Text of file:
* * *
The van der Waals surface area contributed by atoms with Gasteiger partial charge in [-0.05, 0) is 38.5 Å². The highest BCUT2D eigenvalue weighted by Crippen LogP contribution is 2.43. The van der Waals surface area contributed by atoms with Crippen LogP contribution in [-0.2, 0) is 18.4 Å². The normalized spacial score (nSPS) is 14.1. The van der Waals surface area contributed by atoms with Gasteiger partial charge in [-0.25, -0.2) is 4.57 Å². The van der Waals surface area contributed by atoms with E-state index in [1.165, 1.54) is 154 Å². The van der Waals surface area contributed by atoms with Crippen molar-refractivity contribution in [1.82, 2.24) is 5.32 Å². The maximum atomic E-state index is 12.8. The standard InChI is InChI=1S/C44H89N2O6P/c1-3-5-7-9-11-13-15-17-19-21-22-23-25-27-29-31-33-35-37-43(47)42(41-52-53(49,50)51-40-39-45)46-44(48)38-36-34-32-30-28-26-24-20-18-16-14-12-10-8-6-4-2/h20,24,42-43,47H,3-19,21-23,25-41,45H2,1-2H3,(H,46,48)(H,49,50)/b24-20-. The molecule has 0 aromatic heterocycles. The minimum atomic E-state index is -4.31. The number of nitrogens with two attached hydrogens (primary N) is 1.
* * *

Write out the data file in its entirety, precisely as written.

The van der Waals surface area contributed by atoms with Gasteiger partial charge in [-0.05, 0) is 38.5 Å². The highest BCUT2D eigenvalue weighted by Crippen LogP contribution is 2.43. The van der Waals surface area contributed by atoms with Crippen LogP contribution in [-0.2, 0) is 18.4 Å². The normalized spacial score (nSPS) is 14.1. The van der Waals surface area contributed by atoms with Gasteiger partial charge in [-0.25, -0.2) is 4.57 Å². The van der Waals surface area contributed by atoms with E-state index in [1.165, 1.54) is 154 Å². The van der Waals surface area contributed by atoms with Crippen molar-refractivity contribution in [1.82, 2.24) is 5.32 Å². The maximum atomic E-state index is 12.8. The standard InChI is InChI=1S/C44H89N2O6P/c1-3-5-7-9-11-13-15-17-19-21-22-23-25-27-29-31-33-35-37-43(47)42(41-52-53(49,50)51-40-39-45)46-44(48)38-36-34-32-30-28-26-24-20-18-16-14-12-10-8-6-4-2/h20,24,42-43,47H,3-19,21-23,25-41,45H2,1-2H3,(H,46,48)(H,49,50)/b24-20-. The molecule has 0 aromatic heterocycles. The minimum atomic E-state index is -4.31. The number of nitrogens with two attached hydrogens (primary N) is 1.